Barr said he thinks Perlmutter could build bipartisan support for a solution that would ensure banks have a safe harbor to serve all legal businesses, including industrial hemp, which was legalized at the end of 2018. Barr and other Republicans raised concerns about an Obama-era policy, known as Operation Choke Point, which discouraged banks from serving certain legal businesses, such as payday lenders, firearms dealers and pawnshops, while marijuana is still illegal at the federal level.

And Barr said changes to national marijuana laws could help the committee tackle pot banking.

“If there was a legislative process where the Controlled Substances Act was amended further, that would be helpful,” Barr said.

While Perlmutter’s legislation will likely continue to face opposition from some Republicans, observers expect it has enough support to pass the House.

“We believe there are the votes for the SAFE Act to pass the House Financial Services Committee in the coming months and the full House later this year,” Jaret Seiberg, an analyst with Cowen Washington Research Group, said in a note last week.

“Watch some of these guys on the committee that looked fairly aligned against it and see if any of them break over time,” Stivers added.

The SAFE Act’s path forward is less clear in the Senate. Marijuana is still illegal in all forms in Idaho, the state represented by Republican Senate Banking Committee Chairman Mike Crapo. And Crapo has not publicly indicated whether he will hold a hearing on pot banking.

But others point to the growing number of states that have legalized marijuana as a sign that pot banking legislation could prove inevitable.

“Voters in a number of states have taken to the ballot box and pushed initiatives to change the legal status of marijuana-related activities,” said Milan Dalal, of counsel at Brownstein Hyatt Farber Schreck and a former senior Democratic House and Senate staffer. “I think that Republicans see this. … They are keeping up with the wishes of their constituents.”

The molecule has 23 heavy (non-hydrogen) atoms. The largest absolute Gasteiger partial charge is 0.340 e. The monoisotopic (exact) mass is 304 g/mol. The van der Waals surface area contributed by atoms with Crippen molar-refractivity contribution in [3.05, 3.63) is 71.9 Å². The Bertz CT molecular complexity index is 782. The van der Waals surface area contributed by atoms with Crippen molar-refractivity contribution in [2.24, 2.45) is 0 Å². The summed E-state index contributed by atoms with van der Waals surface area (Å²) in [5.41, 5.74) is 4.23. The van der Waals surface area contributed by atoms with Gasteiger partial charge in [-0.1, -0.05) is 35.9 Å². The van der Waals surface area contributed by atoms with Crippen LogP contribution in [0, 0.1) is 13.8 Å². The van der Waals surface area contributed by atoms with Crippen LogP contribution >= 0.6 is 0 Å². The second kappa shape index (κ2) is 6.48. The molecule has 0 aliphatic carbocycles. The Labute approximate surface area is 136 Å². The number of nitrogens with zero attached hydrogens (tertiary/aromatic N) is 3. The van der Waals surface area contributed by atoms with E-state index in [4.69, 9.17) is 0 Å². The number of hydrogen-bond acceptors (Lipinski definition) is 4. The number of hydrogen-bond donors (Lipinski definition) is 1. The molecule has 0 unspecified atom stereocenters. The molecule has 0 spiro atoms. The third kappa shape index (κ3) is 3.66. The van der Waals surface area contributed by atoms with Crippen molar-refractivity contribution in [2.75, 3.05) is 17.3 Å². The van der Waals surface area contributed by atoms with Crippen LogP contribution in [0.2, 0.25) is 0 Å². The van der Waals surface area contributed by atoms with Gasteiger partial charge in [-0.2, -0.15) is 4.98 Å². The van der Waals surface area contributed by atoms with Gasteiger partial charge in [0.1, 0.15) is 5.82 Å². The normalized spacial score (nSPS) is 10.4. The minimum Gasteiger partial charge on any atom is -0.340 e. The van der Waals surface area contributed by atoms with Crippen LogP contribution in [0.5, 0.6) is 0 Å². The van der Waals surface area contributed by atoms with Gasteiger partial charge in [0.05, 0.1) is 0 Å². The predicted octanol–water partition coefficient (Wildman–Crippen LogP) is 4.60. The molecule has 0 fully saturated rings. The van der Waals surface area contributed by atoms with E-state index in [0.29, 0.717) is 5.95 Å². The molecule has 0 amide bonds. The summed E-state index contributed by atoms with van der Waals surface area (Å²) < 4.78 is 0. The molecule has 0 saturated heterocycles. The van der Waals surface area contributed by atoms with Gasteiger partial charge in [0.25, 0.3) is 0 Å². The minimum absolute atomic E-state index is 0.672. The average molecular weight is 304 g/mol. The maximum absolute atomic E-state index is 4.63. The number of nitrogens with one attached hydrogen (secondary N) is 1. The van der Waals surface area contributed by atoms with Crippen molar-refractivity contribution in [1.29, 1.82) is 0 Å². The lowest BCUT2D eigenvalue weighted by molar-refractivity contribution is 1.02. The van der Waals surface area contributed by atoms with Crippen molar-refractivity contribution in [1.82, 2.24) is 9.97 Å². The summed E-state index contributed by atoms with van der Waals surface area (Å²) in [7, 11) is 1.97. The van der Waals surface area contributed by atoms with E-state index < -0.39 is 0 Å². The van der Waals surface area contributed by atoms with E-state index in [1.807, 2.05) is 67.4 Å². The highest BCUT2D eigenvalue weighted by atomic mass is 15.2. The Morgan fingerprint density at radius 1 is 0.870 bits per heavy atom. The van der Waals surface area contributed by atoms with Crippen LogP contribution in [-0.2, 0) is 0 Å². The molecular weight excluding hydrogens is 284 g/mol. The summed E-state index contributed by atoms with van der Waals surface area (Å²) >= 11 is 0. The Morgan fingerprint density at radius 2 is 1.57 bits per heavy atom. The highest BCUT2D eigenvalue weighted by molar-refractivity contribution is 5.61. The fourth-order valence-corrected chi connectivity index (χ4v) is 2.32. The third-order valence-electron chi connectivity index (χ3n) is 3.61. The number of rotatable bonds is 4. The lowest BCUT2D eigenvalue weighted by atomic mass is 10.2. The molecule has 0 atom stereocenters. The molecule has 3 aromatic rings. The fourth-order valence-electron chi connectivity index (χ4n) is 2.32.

Dalal added that the Senate could tackle marijuana banking without going through the committee process.

“Depending on how bipartisan and overwhelming a vote is in the House, cannabis banking legislation may have multiple paths in the Senate, including being appended as a rider to appropriations bills,” he said.

After six years working on the issue, Perlmutter, who said he smoked marijuana “probably twice” when he was in college, said he recognizes that last week’s hearing was just one step in the process of moving his bill forward, and he doesn’t know how the Senate would handle the bill if it passes the House. But he is optimistic that the legislation would pass both chambers if given a floor vote.

In the last Congress, the SAFE Banking Act had 95 co-sponsors in the House, including more than a dozen Republicans. The Senate companion bill led by Merkley had 20 co-sponsors, including four Republicans.

“We have a lot of work to do to get this passed out of the House in a form that the Senate can then really take up, if they choose to do so,” Perlmutter said. “And if it gets brought up, it will pass. Whether they bring it up or not, that’s the $64 question.”